Ancient Monuments

History on the Ground

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Barrow Hill: a motte castle 250m south of Barrow Farm

A Scheduled Monument in Widford, Hertfordshire

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Latitude: 51.8322 / 51°49'55"N

Longitude: 0.0551 / 0°3'18"E

OS Eastings: 541704.922432

OS Northings: 216837.848087

OS Grid: TL417168

Mapcode National: GBR LCV.2RJ

Mapcode Global: VHHLZ.X60S

Entry Name: Barrow Hill: a motte castle 250m south of Barrow Farm

Scheduled Date: 7 September 1992

Source: Historic England

Source ID: 1009452

English Heritage Legacy ID: 20649

County: Hertfordshire

Civil Parish: Widford

Traditional County: Hertfordshire

Lieutenancy Area (Ceremonial County): Hertfordshire

Church of England Parish: Widford

Church of England Diocese: St.Albans


The monument includes a motte castle situated near the crest of a south-east
facing slope overlooking the River Ash. It includes a large conical mound
which measures 43m in diameter at the base and c.6.6m in height. The mound
has a flat top which measures 14.3m north-south by 5.5m east-west. Also
identifiable at ground level is a 3m wide ditch from which material was
quarried during the construction of the mound and which formed a deep
defensive ditch which may have been waterfilled. This has been infilled over
the years but survives to a maximum depth of c.0.3m. The mound was once
thought to be a barrow but this is now disputed.

The site of the monument is shown on the attached map extract.
It includes a 2 metre boundary around the archaeological features,
considered to be essential for the monument's support and preservation.

Source: Historic England

Reasons for Scheduling

Motte castles are medieval fortifications introduced into Britain by the
Normans. They comprised a large conical mound of earth or rubble, the motte,
surmounted by a palisade and a stone or timber tower. In a majority of
examples an embanked enclosure containing additional buildings, the bailey,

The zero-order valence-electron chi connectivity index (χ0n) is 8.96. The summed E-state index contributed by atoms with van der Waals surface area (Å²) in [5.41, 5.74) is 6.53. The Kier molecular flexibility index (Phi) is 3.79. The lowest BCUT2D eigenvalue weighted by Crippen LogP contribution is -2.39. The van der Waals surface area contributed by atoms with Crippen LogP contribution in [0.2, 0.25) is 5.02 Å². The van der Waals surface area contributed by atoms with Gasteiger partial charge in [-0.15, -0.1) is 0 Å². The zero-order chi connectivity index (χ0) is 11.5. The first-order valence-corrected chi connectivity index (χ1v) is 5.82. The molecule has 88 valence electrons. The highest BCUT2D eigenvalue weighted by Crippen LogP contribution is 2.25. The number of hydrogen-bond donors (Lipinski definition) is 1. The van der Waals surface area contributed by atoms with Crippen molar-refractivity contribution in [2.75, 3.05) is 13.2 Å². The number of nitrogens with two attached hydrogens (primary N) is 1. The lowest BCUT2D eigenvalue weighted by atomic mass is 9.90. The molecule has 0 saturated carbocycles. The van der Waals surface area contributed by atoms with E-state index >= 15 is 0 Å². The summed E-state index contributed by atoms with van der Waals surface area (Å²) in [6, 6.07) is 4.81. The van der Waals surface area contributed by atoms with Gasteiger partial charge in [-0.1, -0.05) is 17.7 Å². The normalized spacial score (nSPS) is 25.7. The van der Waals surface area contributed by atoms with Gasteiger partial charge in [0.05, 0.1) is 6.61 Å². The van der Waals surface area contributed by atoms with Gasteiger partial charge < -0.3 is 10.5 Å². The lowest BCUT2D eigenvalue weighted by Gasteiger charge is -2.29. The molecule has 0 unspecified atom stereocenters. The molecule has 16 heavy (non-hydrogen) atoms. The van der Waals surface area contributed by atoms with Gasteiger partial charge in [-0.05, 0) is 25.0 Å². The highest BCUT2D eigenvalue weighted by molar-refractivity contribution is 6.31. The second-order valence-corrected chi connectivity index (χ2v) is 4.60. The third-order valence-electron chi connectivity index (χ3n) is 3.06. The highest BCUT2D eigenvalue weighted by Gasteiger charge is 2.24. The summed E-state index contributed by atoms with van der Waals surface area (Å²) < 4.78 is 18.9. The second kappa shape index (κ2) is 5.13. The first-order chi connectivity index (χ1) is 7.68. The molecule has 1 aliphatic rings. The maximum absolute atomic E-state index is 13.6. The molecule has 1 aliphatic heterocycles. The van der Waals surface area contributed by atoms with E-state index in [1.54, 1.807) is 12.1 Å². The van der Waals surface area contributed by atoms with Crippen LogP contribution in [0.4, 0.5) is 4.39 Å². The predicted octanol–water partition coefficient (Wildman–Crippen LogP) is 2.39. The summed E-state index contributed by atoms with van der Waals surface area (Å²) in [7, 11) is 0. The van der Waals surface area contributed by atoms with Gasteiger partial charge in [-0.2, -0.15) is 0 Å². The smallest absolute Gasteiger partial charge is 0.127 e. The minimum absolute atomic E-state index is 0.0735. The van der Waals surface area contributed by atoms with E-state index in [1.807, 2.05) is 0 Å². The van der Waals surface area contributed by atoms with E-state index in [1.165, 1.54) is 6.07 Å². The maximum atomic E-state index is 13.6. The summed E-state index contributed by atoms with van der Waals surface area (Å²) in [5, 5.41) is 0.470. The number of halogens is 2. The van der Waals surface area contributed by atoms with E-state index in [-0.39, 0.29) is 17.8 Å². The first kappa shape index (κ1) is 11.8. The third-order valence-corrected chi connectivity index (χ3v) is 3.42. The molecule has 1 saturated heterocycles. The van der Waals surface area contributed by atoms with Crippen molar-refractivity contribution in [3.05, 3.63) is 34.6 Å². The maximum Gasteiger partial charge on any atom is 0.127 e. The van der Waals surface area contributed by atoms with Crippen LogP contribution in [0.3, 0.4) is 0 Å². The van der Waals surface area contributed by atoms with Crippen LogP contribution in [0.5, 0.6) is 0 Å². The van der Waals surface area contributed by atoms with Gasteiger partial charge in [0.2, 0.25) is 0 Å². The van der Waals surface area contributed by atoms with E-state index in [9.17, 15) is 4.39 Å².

adjoined the motte. Motte castles and motte-and-bai1ey castles acted as
garrison forts during offensive military operations, as strongholds, and, in
many cases, as aristocratic residences and as centres of local or royal
administration. Built in towns, villages and open countryside, motte castles
generally occupied strategic positions dominating their immediate locality
and, as a result, are the most visually impressive monuments of the early
post-Conquest period surviving in the modern landscape. Over 600 motte castles
and motte-and-bailey castles are recorded nationally, with examples known from
most regions. Some 100-150 examples do not have baileys and are classified as
motte castles. As one of a restricted range of recognised early post-Conquest
monuments, they are particularly important for the study of Norman Britain and
the development of the feudal system. Although many were occupied for only a
short period of time, motte castles continued to be built and occupied from
the 11th to the 13th centuries, after which they were superseded by other
types of castle.

Despite partial excavation and disturbance caused by animal burrowing, Barrow
Hill motte is well preserved and will retain archaeological information
showing the construction sequence and other details of the duration of the
monument's use. Additionally, environmental evidence will survive relating to
the landscape in which the monument was constructed.

Source: Historic England


SMR No 0503, Information from SMR (0503),

Source: Historic England

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